Many renters in New Jersey have been hit with a tsunami of financial strain over the past few months due to COVID-19.
And according to Out of Reach, an annual national report that compares rental housing costs across the country and was recently released by the National Low Income Housing Coalition (NLIHC) and the Housing and Community Development Network of New Jersey (the Network), New Jersey is the seventh most expensive state for renters.
This has created the perfect storm for stress and uncertainty in an already tumultuous time.
The report noted some staggering statistics about New Jersey’s rental climate. In order to afford a modest two-bedroom home in the Garden State, a family must earn an hourly wage of $29.69, which is far more than the state’s average hourly wage of $19.10 or the current $11 per hour minimum wage. This means that, at the average wage an individual would have to work 62 hours a week to afford a two-bedroom apartment at Fair Market Rent (FMR). A worker earning minimum wage would need to work 108 hours per week – that’s about 15 hours a day, seven days a week.
Additionally, the report states that among the 30 largest occupations in NJ, 20 pay median wages less than the housing wage (the hourly wage a full-time worker must earn to afford a modest and safe rental home spending no more than 30 percent of his or her income on housing costs). These are our teaching assistants, home health aides, security guards, food prep workers and many more essential jobs that we rely on in our daily lives.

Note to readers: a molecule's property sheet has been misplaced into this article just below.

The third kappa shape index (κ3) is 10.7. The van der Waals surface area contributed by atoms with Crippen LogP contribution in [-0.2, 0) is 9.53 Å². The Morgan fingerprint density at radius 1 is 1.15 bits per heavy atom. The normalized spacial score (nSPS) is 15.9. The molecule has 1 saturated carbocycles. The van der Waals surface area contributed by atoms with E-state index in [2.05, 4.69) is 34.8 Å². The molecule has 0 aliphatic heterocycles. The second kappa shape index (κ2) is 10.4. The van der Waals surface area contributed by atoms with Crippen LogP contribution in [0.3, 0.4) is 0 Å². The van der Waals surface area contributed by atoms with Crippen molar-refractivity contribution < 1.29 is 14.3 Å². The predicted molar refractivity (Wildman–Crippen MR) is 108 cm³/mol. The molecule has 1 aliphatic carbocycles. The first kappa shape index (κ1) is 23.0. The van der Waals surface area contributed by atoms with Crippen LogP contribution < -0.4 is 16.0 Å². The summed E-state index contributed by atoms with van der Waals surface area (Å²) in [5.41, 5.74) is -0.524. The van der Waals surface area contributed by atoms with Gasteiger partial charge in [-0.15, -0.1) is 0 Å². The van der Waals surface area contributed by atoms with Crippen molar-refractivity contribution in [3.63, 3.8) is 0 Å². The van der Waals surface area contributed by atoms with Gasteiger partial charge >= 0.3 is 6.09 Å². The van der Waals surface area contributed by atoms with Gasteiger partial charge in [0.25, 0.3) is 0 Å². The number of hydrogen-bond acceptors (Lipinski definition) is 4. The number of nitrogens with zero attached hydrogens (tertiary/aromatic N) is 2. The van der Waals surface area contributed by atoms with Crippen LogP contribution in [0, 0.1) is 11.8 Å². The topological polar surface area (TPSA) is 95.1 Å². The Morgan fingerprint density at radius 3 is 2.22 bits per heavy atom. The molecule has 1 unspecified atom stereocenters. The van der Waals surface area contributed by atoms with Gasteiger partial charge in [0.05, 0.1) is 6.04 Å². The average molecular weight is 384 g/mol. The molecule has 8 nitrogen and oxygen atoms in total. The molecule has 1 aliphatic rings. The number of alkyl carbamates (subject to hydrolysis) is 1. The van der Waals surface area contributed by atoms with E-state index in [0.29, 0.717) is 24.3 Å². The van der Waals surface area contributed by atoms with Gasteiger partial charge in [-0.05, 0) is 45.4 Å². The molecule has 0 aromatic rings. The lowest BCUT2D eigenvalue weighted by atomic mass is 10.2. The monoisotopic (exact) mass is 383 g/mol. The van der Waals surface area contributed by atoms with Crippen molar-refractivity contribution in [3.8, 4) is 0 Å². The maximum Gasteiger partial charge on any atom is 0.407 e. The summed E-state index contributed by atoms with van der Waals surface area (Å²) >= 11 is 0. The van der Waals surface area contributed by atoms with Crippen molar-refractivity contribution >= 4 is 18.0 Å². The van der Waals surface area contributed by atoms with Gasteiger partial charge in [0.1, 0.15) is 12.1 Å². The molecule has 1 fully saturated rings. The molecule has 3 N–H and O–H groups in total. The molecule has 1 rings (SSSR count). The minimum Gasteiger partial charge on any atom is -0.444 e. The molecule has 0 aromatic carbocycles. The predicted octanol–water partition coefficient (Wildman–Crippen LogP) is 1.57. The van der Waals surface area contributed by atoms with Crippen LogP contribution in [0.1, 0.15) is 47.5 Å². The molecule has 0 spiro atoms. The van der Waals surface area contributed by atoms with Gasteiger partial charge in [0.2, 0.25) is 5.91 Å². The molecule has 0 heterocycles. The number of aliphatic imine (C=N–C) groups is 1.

This was the reality before
COVID-19. And now, families are struggling even more to make ends meet.
To address the affordable renting issue, The Health and Economic Recovery Omnibus Emergency Solutions Act (HEROES Act), which would provide $100 billion in rental assistance as well as a national uniform moratorium on evictions and foreclosures, was passed by the U.S. House of Representatives and awaits consideration in U.S. Senate. In New Jersey, housing advocates are asking the Assembly to support the “People’s Bill” which would offer rent relief and mortgage forbearance for NJ residents. The measure has received Senate approval and now awaits consideration in the Assembly.
For over 50 years, Moorestown Ecumenical Neighborhood Development, Inc. (MEND) has proudly served as part of the solution to the New Jersey’s affordable housing crisis, providing hard-working residents – our neighbors – with a safe, decent and affordable place to live.
We urge members of the NJ Assembly to support the “People’s Bill.” After all, no family should have to make the choice between buying food and keeping their home, or between sending their children to school or having the lights shut off.